REVEALING THE STRUCTURE OF A PRE-TRANSITIONAL DISK: THE CASE OF THE HERBIG F STAR SAO 206462 (HD 135344B)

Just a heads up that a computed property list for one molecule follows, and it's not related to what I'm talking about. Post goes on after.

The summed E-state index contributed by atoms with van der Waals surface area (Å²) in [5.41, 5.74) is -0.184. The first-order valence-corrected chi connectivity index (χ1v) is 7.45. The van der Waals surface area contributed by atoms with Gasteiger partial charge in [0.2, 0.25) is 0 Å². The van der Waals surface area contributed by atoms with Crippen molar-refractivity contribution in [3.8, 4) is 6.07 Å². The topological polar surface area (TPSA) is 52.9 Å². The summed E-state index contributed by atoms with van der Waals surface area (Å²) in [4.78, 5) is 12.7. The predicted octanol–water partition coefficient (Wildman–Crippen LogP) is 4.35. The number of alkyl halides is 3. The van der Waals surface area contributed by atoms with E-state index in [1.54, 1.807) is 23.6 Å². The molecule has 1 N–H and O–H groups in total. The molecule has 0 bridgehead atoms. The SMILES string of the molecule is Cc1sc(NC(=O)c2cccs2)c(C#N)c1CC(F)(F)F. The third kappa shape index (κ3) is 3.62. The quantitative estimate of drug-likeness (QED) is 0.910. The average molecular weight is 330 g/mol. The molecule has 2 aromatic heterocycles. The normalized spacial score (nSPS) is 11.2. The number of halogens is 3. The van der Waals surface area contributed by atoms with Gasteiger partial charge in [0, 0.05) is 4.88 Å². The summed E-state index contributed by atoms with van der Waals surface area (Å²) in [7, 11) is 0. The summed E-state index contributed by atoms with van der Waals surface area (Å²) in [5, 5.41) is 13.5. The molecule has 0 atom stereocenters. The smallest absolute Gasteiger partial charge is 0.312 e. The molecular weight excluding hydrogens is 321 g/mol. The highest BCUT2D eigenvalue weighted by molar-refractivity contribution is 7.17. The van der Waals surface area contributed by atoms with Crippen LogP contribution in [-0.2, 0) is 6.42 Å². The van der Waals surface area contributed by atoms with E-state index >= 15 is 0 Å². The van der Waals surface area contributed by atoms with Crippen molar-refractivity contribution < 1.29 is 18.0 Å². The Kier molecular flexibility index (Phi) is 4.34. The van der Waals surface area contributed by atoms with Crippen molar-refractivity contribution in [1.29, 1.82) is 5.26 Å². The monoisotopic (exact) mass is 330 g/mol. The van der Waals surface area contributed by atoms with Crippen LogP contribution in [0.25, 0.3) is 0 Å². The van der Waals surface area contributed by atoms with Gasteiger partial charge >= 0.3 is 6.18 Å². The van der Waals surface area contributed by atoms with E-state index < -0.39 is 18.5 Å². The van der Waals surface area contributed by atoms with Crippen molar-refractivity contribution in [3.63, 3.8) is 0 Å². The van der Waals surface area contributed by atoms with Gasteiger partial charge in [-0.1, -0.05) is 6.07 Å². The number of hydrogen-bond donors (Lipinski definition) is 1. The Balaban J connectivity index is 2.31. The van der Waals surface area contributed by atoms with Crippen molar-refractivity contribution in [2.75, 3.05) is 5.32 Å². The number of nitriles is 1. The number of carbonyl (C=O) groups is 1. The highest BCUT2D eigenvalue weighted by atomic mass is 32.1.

SAO 206462 (HD 135344B) has previously been identified as a Herbig F star with a circumstellar disk with a dip in its infrared excess near 10 mu m. In combination with a low accretion rate estimated from Br gamma, it may represent a gapped, but otherwise primordial or "pre-transitional" disk. We test this hypothesis with Hubble Space Telescope coronagraphic imagery, FUV spectroscopy and imagery and archival X-ray data, and spectral energy distribution (SED) modeling constrained by the observed system inclination, disk outer radius, and outer disk radial surface brightness (SB) profile using the Whitney Monte Carlo Radiative Transfer Code. The essentially face-on (i less than or similar to 20 degrees) disk is detected in scattered light from 0 ''.4 to 1 ''.15 (56-160 AU), with a steep (r(-9.6)) radial SB profile from 0.'' 6 to 0.'' 93. Fitting the SB data requires a concave upward or anti-flared outer disk, indicating substantial dust grain growth and settling by 8 +/- 4 Myr. The warm dust component is significantly variable in near to mid-IR excess and in temperature. At its warmest, it appears confined to a narrow belt from 0.08 to 0.2 AU. The steep SED for this dust component is consistent with grains with a <= 2.5 mu m. For cosmic carbon to silicate dust composition, conspicuous 10 mu m silicate emission would be expected and is not observed. This may indicate an elevated carbon to silicate ratio for the warm dust, which is not required to fit the outer disk. At its coolest, the warm dust can be fit with a disk from 0.14 to 0.31 AU, but with a higher inclination than either the outer disk or the gaseous disk, providing confirmation of the high inclination inferred from mid-IR interferometry. In tandem, the compositional and inclination difference between the warm dust and the outer dust disk suggests that the warm dust may be of second-generation origin, rather than a remnant of a primordial disk component. With its near face-on inclination, SAO 206462's disk is a prime location for planet searches.